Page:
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From Big Data to Knowledge: Predicting Treatment Re-Planning in Proton Radiotherapy for Lung Cancer

C Teng

C Teng1*, G Janssens2 , C Ainsley1 , B Teo1 , P Gabriel1 , G Valdes4 , A Berman1 , W Levin1 , C Simone3 , T Solberg4 , (1) University of Pennsylvania, Philadelphia, Pennsylvania, (2) IBA, Louvain-la-neuve, Brabant Wallon, (3) University of Maryland, Baltimore, MD, (4) UCSF Comprehensive Cancer Center, San Francisco, CA


TU-RPM-GePD-J(B)-4 (Tuesday, August 1, 2017) 3:45 PM - 4:15 PM Room: Joint Imaging-Therapy ePoster Lounge - B

Purpose: In light of tumor regression and normal tissue changes, dose distributions can deviate undesirably from what was planned. Consequently, re-planning is sometimes necessary during the course of treatment to ensure continued tumor coverage or to avoid overdosing organs at risk (OARs). We identified most important features that are predictive of re-planning for lung cancer.

Methods: All consecutive lung cancer patients who received definitive proton radiotherapy and had more than two evaluation CT scans at our institution from 2011 to 2015 were included in this study (n=70, 333 CTs). The cohort included a variety of tumor sizes, locations, histologies, beam angles, as well as radiation-induced tumor and lung change. Dosimetric features included changes in the DVHs of the PTV, ITV, and OARs (heart, cord, esophagus, brachial plexus and lungs). Non-dosimetric features included tumor and lung change, characterized by changes in sizes, and in the Hounsfield numbers. Beam-specific features included beam angles and changes in water equivalent thickness (WET) along the beam path. Moreover, we engaged three lung physicians to independently evaluate the DVHs and made retrospective re-planning decisions. Random forests and decision tree methods were applied to discover the most important features that predicted physicians’ re-planning decisions.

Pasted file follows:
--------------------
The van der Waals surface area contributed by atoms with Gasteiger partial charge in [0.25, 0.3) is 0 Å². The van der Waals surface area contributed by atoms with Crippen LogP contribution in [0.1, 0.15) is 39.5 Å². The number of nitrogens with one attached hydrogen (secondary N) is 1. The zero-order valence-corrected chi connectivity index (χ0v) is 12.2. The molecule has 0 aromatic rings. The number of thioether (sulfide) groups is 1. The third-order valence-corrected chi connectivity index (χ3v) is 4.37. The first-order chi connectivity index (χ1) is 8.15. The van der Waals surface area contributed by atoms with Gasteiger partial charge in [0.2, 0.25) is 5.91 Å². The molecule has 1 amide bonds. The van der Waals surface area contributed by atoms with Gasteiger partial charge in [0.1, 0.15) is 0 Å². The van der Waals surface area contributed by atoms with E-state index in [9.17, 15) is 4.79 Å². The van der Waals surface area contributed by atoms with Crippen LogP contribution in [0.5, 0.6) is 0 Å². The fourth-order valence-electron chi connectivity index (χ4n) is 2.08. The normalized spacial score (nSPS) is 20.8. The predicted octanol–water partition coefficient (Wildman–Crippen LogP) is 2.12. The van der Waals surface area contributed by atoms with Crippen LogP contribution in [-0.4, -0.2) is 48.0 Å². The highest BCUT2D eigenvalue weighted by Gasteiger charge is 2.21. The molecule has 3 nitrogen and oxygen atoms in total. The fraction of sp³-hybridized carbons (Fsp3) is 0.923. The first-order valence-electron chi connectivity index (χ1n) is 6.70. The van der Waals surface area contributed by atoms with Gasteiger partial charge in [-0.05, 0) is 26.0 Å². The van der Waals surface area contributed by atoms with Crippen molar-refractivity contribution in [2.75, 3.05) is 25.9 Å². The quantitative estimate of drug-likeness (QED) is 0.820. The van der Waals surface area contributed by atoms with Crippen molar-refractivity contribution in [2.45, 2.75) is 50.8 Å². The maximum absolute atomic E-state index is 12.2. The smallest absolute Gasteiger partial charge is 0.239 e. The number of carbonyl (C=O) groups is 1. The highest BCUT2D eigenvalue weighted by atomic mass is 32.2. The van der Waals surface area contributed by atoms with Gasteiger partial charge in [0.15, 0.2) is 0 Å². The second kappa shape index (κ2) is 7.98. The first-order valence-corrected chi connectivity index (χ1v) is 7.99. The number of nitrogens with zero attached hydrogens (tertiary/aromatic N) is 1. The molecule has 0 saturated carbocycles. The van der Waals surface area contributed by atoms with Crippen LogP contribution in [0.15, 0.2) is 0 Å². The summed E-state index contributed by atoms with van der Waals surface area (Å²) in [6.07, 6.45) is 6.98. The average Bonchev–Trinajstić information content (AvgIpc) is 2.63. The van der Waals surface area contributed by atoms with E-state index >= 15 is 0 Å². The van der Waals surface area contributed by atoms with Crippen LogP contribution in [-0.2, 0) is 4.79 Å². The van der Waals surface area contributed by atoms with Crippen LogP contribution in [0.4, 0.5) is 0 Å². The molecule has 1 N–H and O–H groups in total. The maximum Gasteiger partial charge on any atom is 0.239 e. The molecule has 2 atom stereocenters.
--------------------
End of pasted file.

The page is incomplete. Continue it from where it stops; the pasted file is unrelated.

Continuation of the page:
Results: Table 1 summarized the re-planning decisions by lung physicians as well as by the criteria of initial planning. The much lower re-planning rates by physicians suggested a different decision process for re-planning. Figure 1 listed the most informative dosimetric predictors for re-planning and their action thresholds in a decision tree. Tumor volume and density change without beam-specific information were not informative predictors (Figure 2).

Conclusion: A Penn institute-wide retrospective proton re-planning study was conducted for lung cancer. Informative features were discovered by machine learning tools and may be used to guide automatic online decision-making.

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